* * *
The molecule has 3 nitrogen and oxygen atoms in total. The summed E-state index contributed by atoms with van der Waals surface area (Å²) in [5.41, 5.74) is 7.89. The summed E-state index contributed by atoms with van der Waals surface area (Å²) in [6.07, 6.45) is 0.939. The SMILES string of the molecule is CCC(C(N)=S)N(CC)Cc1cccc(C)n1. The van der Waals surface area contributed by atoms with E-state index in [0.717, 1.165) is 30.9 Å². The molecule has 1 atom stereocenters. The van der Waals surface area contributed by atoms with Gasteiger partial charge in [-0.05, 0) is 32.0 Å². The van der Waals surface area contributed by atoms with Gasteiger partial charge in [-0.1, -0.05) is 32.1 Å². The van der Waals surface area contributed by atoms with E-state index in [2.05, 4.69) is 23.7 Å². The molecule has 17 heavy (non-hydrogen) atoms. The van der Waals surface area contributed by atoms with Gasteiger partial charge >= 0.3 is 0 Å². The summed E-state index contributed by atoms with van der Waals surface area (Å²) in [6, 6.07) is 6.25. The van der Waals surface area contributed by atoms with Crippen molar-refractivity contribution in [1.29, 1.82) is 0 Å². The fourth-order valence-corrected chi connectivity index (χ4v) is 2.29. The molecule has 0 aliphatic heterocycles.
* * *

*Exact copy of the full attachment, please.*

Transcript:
The molecule has 3 nitrogen and oxygen atoms in total. The summed E-state index contributed by atoms with van der Waals surface area (Å²) in [5.41, 5.74) is 7.89. The summed E-state index contributed by atoms with van der Waals surface area (Å²) in [6.07, 6.45) is 0.939. The SMILES string of the molecule is CCC(C(N)=S)N(CC)Cc1cccc(C)n1. The van der Waals surface area contributed by atoms with E-state index in [0.717, 1.165) is 30.9 Å². The molecule has 1 atom stereocenters. The van der Waals surface area contributed by atoms with Gasteiger partial charge in [-0.05, 0) is 32.0 Å². The van der Waals surface area contributed by atoms with Gasteiger partial charge in [-0.1, -0.05) is 32.1 Å². The van der Waals surface area contributed by atoms with E-state index in [2.05, 4.69) is 23.7 Å². The molecule has 17 heavy (non-hydrogen) atoms. The van der Waals surface area contributed by atoms with Gasteiger partial charge >= 0.3 is 0 Å². The summed E-state index contributed by atoms with van der Waals surface area (Å²) in [6, 6.07) is 6.25. The van der Waals surface area contributed by atoms with Crippen molar-refractivity contribution in [1.29, 1.82) is 0 Å². The fourth-order valence-corrected chi connectivity index (χ4v) is 2.29. The molecule has 0 aliphatic heterocycles.